Barbara McClintock found that the Dissociation did not just dissociate or cause the chromosome to break, it had a variety of effects on neighboring genes when the Activator was present, which included making certain stable mutations unstable.


Barbara McClintock observed the effects of the transposition of Ac and Ds by the changing patterns of coloration in maize kernels over generations of controlled crosses, and described the relationship between the two loci through intricate microscopic analysis.


Barbara McClintock found that the transposition of Ds is determined by the number of Ac copies in the cell.


Barbara McClintock hypothesized that gene regulation could explain how complex multicellular organisms made of cells with identical genomes have cells of different function.


Barbara McClintock's discovery challenged the concept of the genome as a static set of instructions passed between generations.


Barbara McClintock identified "families" of transposons, which did not interact with one another.


Nevertheless, Barbara McClintock continued to develop her ideas on controlling elements.


Barbara McClintock published a paper in Genetics in 1953, where she presented all her statistical data, and undertook lecture tours to universities throughout the 1950s to speak about her work.


In 1957, Barbara McClintock received funding from the National Academy of Sciences to start research on indigenous strains of maize in Central America and South America.


Barbara McClintock was interested in studying the evolution of maize through chromosomal changes, and being in South America would allow her to work on a larger scale.


Barbara McClintock explored the chromosomal, morphological, and evolutionary characteristics of various races of maize.


Barbara McClintock officially retired from her position at the Carnegie Institution in 1967, and was made a Distinguished Service Member of the Carnegie Institution of Washington.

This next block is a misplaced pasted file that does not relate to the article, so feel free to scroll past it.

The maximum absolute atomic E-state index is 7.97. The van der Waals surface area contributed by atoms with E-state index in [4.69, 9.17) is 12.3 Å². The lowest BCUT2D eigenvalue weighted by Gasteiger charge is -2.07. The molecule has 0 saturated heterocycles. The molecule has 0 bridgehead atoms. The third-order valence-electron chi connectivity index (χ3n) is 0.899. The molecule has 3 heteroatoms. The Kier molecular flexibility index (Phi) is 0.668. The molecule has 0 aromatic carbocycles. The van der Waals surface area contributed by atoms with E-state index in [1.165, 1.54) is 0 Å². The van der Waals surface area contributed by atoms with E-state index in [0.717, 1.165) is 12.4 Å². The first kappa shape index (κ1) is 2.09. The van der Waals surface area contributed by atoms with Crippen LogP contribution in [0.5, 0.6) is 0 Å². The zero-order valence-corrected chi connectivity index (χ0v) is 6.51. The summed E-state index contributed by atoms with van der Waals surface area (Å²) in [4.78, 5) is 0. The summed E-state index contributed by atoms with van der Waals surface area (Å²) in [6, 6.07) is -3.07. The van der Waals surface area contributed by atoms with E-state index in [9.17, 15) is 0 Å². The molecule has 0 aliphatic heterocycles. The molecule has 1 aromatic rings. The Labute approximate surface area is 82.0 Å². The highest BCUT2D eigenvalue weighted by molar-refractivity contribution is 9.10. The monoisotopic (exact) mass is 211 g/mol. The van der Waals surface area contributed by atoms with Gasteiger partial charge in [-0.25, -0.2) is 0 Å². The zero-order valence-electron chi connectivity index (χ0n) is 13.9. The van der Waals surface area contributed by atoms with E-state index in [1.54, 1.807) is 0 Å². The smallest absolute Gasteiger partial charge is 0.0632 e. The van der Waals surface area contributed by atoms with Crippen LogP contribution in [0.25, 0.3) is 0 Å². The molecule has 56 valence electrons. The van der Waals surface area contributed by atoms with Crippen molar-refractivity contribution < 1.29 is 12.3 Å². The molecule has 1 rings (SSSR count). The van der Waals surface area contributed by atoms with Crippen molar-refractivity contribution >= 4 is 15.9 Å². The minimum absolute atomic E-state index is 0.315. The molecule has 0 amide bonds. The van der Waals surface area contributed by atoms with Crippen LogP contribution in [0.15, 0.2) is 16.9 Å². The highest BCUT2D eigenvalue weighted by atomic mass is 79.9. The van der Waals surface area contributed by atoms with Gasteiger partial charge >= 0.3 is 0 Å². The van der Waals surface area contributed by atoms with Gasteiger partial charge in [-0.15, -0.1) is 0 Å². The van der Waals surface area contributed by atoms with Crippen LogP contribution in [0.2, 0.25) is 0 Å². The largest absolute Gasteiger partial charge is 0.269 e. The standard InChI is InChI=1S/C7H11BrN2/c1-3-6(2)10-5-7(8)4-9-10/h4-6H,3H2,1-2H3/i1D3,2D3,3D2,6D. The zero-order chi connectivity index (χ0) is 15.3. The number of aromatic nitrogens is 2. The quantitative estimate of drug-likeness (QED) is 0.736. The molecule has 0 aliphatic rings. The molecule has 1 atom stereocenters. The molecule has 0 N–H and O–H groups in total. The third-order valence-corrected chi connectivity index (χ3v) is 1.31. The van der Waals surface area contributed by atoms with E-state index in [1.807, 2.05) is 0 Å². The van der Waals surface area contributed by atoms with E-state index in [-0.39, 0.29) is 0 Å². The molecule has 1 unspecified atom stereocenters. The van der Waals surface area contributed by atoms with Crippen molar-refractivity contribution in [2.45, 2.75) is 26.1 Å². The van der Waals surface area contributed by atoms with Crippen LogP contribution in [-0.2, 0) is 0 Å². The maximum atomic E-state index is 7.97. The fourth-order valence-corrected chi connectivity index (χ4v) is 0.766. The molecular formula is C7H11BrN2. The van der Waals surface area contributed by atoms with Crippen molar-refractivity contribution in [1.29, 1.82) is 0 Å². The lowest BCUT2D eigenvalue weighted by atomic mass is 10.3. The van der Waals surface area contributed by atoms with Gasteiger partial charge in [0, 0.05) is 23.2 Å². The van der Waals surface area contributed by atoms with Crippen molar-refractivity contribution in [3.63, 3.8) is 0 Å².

Barbara McClintock was widely credited with discovering transposition after other researchers finally discovered the process in bacteria, yeast, and bacteriophages in the late 1960s and early 1970s.


Barbara McClintock understood the role of transposons in evolution and genome change well before other researchers grasped the concept.


In 1947, Barbara McClintock received the Achievement Award from the American Association of University Women.


Barbara McClintock was elected a Fellow of the American Academy of Arts and Sciences in 1959.


In 1967, Barbara McClintock was awarded the Kimber Genetics Award; three years later, she was given the National Medal of Science by Richard Nixon in 1970.


Barbara McClintock was the first woman to be awarded the National Medal of Science.


Barbara McClintock received the Louis and Bert Freedman Foundation Award and the Lewis S Rosensteil Award in 1978.


Barbara McClintock was compared to Gregor Mendel in terms of her scientific career by the Swedish Academy of Sciences when she was awarded the Prize.


Barbara McClintock was elected a Foreign Member of the Royal Society in 1989.


Barbara McClintock received the Benjamin Franklin Medal for Distinguished Achievement in the Sciences of the American Philosophical Society in 1993.


Barbara McClintock had been previously elected to the APS in 1946.


Barbara McClintock was awarded 14 Honorary Doctor of Science degrees and an Honorary Doctor of Humane Letters.


Barbara McClintock remained a regular presence in the Cold Spring Harbor community, and gave talks on mobile genetic elements and the history of genetics research for the benefit of junior scientists.


An anthology of her 43 publications The Discovery and Characterization of Transposable Elements: The Collected Papers of Barbara McClintock was published in 1987.


Barbara McClintock spent her later years, post Nobel Prize, as a key leader and researcher in the field at Cold Spring Harbor Laboratory on Long Island, New York.


Barbara McClintock died of natural causes in Huntington, New York, on September 2,1992, at the age of 90; she never married or had children.


Barbara McClintock was the subject of a 1983 biography by physicist Evelyn Fox Keller, titled A Feeling for the Organism.


Keller argued that because Barbara McClintock felt like an outsider within her field, she was able to look at her scientific subjects from a perspective different from the dominant one, leading to several important insights.


For example, when Barbara McClintock presented her findings that the genetics of maize did not conform to Mendelian distributions, geneticist Sewall Wright expressed the belief that she did not understand the underlying mathematics of her work, a belief he had expressed towards other women at the time.


Barbara McClintock felt she had crossed a desert alone and no one had followed her.


Comfort asserts that Barbara McClintock was not discriminated against because of her gender, citing that she was well regarded by her professional peers, even in the early years of her career.


Barbara McClintock was featured in a 1989 four-stamp issue from Sweden which illustrated the work of eight Nobel Prize-winning geneticists.


The character reminiscent of Barbara McClintock is a reclusive geneticist at the fictional laboratory, who makes the same discoveries as her factual counterpart.